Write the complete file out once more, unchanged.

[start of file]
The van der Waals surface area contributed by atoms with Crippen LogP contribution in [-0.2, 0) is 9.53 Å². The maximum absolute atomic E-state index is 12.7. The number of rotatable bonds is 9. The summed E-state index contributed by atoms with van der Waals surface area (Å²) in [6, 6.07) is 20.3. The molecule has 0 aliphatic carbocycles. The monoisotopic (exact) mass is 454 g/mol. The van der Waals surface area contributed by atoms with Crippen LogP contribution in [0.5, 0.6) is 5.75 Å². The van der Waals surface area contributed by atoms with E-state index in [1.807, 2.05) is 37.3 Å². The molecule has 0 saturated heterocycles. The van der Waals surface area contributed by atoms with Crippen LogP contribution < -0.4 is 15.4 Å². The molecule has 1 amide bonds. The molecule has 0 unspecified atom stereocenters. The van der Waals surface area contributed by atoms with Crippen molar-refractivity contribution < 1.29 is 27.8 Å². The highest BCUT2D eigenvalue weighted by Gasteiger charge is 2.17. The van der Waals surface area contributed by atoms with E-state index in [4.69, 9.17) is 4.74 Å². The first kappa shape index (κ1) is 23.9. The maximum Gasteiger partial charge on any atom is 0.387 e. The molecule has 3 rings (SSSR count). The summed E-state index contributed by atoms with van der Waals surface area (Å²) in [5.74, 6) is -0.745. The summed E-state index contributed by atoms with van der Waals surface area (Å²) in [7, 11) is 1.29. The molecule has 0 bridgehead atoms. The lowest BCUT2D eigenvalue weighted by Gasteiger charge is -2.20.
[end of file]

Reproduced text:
The van der Waals surface area contributed by atoms with Crippen LogP contribution in [-0.2, 0) is 9.53 Å². The maximum absolute atomic E-state index is 12.7. The number of rotatable bonds is 9. The summed E-state index contributed by atoms with van der Waals surface area (Å²) in [6, 6.07) is 20.3. The molecule has 0 aliphatic carbocycles. The monoisotopic (exact) mass is 454 g/mol. The van der Waals surface area contributed by atoms with Crippen LogP contribution in [0.5, 0.6) is 5.75 Å². The van der Waals surface area contributed by atoms with E-state index in [1.807, 2.05) is 37.3 Å². The molecule has 0 saturated heterocycles. The van der Waals surface area contributed by atoms with Crippen LogP contribution < -0.4 is 15.4 Å². The molecule has 1 amide bonds. The molecule has 0 unspecified atom stereocenters. The van der Waals surface area contributed by atoms with Crippen molar-refractivity contribution < 1.29 is 27.8 Å². The highest BCUT2D eigenvalue weighted by Gasteiger charge is 2.17. The van der Waals surface area contributed by atoms with E-state index in [4.69, 9.17) is 4.74 Å². The first kappa shape index (κ1) is 23.9. The maximum Gasteiger partial charge on any atom is 0.387 e. The molecule has 3 rings (SSSR count). The summed E-state index contributed by atoms with van der Waals surface area (Å²) in [5.74, 6) is -0.745. The summed E-state index contributed by atoms with van der Waals surface area (Å²) in [7, 11) is 1.29. The molecule has 0 bridgehead atoms. The lowest BCUT2D eigenvalue weighted by Gasteiger charge is -2.20.